Dance review: Handsome, The Substation

A dance work that riffs on family history and legacy.

‘Handsome is as handsome does’, so the adage goes, and Jo Lloyd’s new dance work explores the way the body short-circuits the mind, doing and being in subliminal ways, revealing our own personal histories. This work thrums with motion, there is little pause for breath. The inspiration behind the work, Lloyd has revealed, came from finding an old photograph of her grandfather dancing in his youth, and so she began to wonder how their choreographic impulse may have been shared. Handsome delves into the subterranean worlds of emotion and memory, using lighting, costume and sound to good poetic effect. 

Pina Bausch once famously said: ‘I’m not interested in how people move, but what moves them.’ Lloyd’s work teems with this preoccupation, the eye is drawn across five dancers across several scenes, tracking their movements and emotions with a cinematic gaze. Though Lloyd has said there were no fixed dance phrases as a point to work from, but that each dancer makes their own choreographic decisions in the performance, there were definitive movements and moods that swelled over the dancers as the music and lighting changed. 

The dancers entered the stage in a limbo-like line; dressed in fluoro, toe-walking like flamingos. The staccato was broken when their bodies melted into each other, holding balances with tension, shaking feet and strained hands. This was echoed in the final motion of the piece where the dancers’ faces took on an aghast look, their eyes bulging and their mouths dropping open, reminiscent of emotive facial expressions in butoh. Certainly, Lloyd’s choreography seemed to share the butoh impulse towards the immediate, imagistic register rather than a narrative drive. 

Another interlude saw dancers wearing glittery velvet devouré that caught in the red light as the score, by Duane Morrison, dove into dolphin-like calls and muted underwater synth. Again, each dancer masterfully navigated their space, whirling together and apart like cyclones with ease. This perhaps was meant to emulate the mysterious ways in which we find our paths crossing, our secrets shared and connection with each other throughout our life stories. Kudos to the lighting designer (Keith Tucker) who enhanced the emotional weather of the piece expertly. Another section of the performance involved anesthetic white light and the dancers covering their eyes like frightened rabbits. This melted into violet lighting, where they danced like jellyfish, organisms coming together in a Medusa-esque mass. Here, the light went silver and their bare torsos glowed as they made bridges and pyramids, making the considerable effort look graceful as kelp swaying in the ocean.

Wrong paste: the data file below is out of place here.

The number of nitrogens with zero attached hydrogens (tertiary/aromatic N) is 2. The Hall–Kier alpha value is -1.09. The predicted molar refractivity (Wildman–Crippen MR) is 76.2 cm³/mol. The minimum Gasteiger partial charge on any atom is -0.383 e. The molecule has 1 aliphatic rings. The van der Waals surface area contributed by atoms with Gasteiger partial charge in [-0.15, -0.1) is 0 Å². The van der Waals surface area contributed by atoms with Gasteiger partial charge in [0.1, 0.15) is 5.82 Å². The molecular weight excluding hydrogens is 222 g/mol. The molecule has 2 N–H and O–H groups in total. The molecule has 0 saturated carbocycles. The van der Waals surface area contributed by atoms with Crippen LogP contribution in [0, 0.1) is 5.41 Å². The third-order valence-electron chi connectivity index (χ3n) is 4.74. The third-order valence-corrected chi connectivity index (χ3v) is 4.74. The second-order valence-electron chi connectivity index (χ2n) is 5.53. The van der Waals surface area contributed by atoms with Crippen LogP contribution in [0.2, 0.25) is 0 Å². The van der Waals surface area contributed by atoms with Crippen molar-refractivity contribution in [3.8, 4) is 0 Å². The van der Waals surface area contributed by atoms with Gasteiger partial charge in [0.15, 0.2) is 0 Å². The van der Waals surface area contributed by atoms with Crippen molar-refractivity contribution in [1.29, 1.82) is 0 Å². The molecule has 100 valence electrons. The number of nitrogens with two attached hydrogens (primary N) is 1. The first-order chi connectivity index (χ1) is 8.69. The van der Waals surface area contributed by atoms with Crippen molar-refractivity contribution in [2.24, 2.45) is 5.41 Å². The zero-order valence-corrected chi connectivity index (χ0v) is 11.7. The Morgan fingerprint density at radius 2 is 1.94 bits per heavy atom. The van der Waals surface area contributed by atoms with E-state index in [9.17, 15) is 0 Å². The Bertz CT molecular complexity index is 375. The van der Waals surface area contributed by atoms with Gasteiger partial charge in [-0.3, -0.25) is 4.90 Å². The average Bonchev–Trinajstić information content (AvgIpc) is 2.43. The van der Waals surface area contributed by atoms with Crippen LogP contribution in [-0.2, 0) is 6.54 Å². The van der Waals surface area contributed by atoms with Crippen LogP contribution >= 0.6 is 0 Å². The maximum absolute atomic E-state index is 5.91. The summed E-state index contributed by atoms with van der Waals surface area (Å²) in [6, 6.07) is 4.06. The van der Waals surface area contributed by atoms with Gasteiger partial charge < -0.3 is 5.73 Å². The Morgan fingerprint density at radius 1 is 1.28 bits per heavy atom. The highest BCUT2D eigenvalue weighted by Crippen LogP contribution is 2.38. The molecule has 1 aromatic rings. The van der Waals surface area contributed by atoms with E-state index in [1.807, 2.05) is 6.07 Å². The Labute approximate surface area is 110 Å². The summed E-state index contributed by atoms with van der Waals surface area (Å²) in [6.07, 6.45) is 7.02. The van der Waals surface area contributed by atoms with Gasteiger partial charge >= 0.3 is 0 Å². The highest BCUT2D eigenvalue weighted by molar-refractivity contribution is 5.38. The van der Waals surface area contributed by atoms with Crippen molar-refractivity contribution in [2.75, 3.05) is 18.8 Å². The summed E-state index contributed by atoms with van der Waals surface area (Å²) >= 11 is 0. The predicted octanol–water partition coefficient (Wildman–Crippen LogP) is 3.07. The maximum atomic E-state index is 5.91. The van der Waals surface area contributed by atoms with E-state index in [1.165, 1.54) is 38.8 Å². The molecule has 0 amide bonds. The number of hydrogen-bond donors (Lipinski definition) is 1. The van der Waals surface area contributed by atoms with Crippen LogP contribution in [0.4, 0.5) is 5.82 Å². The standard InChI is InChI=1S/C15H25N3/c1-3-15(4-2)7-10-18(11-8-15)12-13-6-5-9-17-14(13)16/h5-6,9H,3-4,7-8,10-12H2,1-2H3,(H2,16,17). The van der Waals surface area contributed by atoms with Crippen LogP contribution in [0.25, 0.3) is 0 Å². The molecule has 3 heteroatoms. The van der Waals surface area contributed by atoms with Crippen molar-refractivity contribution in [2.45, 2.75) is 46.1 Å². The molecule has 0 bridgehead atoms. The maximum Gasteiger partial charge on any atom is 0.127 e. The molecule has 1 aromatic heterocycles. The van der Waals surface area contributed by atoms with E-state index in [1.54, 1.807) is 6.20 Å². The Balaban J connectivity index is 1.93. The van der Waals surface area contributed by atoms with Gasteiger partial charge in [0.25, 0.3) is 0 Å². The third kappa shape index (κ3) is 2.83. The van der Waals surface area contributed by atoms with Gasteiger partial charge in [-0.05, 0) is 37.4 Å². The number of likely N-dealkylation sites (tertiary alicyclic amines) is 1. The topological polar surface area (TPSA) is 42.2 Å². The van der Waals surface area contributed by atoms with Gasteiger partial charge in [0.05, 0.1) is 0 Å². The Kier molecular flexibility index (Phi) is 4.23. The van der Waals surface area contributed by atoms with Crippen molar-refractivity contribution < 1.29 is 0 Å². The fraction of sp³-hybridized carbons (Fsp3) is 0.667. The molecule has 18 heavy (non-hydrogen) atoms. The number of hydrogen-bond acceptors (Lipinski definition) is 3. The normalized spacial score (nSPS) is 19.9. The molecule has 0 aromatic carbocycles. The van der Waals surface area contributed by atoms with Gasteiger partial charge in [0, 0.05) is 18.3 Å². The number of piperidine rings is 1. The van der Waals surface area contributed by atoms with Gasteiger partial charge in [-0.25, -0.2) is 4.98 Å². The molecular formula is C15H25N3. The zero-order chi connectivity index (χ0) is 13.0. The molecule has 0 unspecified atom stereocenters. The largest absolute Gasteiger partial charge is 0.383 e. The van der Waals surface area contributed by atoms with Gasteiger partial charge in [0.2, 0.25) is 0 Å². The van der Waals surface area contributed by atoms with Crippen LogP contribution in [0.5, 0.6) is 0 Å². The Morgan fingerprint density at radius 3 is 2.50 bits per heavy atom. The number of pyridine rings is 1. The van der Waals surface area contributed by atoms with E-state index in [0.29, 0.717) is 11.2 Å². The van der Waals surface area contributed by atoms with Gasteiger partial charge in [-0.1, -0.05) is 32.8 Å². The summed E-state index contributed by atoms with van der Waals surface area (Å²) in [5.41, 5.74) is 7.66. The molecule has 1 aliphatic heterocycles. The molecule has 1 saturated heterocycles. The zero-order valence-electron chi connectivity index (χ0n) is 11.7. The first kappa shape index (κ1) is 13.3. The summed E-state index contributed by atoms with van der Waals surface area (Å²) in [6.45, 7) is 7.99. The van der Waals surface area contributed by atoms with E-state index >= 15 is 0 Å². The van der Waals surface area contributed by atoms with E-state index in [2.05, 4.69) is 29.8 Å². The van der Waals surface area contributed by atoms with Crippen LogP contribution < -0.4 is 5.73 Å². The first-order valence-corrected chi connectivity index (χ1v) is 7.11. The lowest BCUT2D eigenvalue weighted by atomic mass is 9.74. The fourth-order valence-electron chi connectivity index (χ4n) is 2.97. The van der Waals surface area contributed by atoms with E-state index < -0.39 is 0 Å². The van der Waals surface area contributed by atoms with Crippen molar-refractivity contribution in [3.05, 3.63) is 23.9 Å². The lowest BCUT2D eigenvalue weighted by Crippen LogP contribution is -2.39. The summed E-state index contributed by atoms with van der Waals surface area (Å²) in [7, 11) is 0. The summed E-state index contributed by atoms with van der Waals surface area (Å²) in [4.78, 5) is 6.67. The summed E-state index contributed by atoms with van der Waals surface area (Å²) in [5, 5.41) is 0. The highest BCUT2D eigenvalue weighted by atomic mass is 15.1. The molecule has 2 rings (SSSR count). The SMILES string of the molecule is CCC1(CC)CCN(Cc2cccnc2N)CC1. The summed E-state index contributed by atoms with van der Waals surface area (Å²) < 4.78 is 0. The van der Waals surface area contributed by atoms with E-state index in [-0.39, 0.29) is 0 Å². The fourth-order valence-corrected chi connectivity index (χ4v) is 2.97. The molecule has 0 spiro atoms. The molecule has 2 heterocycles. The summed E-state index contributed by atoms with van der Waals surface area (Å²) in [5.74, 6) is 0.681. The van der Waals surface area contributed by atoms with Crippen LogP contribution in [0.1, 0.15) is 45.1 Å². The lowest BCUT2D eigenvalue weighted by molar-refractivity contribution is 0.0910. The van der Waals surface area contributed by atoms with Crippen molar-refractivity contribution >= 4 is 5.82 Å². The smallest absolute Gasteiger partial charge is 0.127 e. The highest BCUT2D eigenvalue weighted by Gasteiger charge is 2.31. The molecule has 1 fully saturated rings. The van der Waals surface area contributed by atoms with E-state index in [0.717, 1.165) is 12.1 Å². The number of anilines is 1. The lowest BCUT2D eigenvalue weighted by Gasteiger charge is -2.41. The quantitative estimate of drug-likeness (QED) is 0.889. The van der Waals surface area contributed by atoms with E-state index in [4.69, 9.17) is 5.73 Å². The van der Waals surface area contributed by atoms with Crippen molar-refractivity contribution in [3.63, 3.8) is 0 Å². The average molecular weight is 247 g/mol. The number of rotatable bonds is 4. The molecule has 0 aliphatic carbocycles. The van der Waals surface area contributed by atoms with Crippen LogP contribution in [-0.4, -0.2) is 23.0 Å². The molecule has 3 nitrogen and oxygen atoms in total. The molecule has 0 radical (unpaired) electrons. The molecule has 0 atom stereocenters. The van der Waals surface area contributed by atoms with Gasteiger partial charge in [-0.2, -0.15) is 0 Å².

Read: Exhibition review: Peripheral Vision, Anna Schwartz Gallery

The final motion, wearing brown playsuits and drenched in Autumnal lighting, reminded me a little of Bausch’s The Rite of Spring as abrupt movement and pained expressions reigned supreme with the score turning frenetic. Eventually a window in the curtains opened, like a light from an attic door, and the dancers tumbled off stage like dry leaves. The good moment to consider the ways in which our personal histories and family secrets are often latent and hidden, blown away by time and forgetting.

Handsome was an arresting piece that used light, sound and choreography masterfully to provoke audiences. It was a pacey whirlwind of 40 minutes. With an underlying story many of us could relate to, I feel there could have been more pause in the piece for audiences to reflect, as the themes of memory, nostalgia and grief were strong. One of the biggest strengths was how connected and comfortable the ensemble seemed. This is credit to the choreographer and her open-ended style that celebrates dancer’s own vocabularies as well as harnessing spatial design, sonic and lighting landscapes to draw on emotion. 

Handsome by Jo Lloyd 
The Substation

Composer: Duane Morrison
Costume and Set Designer: Andrew Treloar
Lighting Designer: Keith Tucker
Producer: Michaela Coventry
Photography by Peter Rosetzky

PerformersSheridan Gerrard, Rebecca Jensen, Harrison Ritchie-Jones, Jo Lloyd, Thomas Woodman
Tickets: $20-$40

Handsome will be performed until 26 February 2022

Leila Lois is a dancer and writer of Kurdish and Celtic heritage. Her poetry, essays and reviews have been published in Australia, New Zealand, USA and Canada by Southerly Journal, LA Review of Books, Honey Literary Journal, Right Now, Delving Into Dance and more.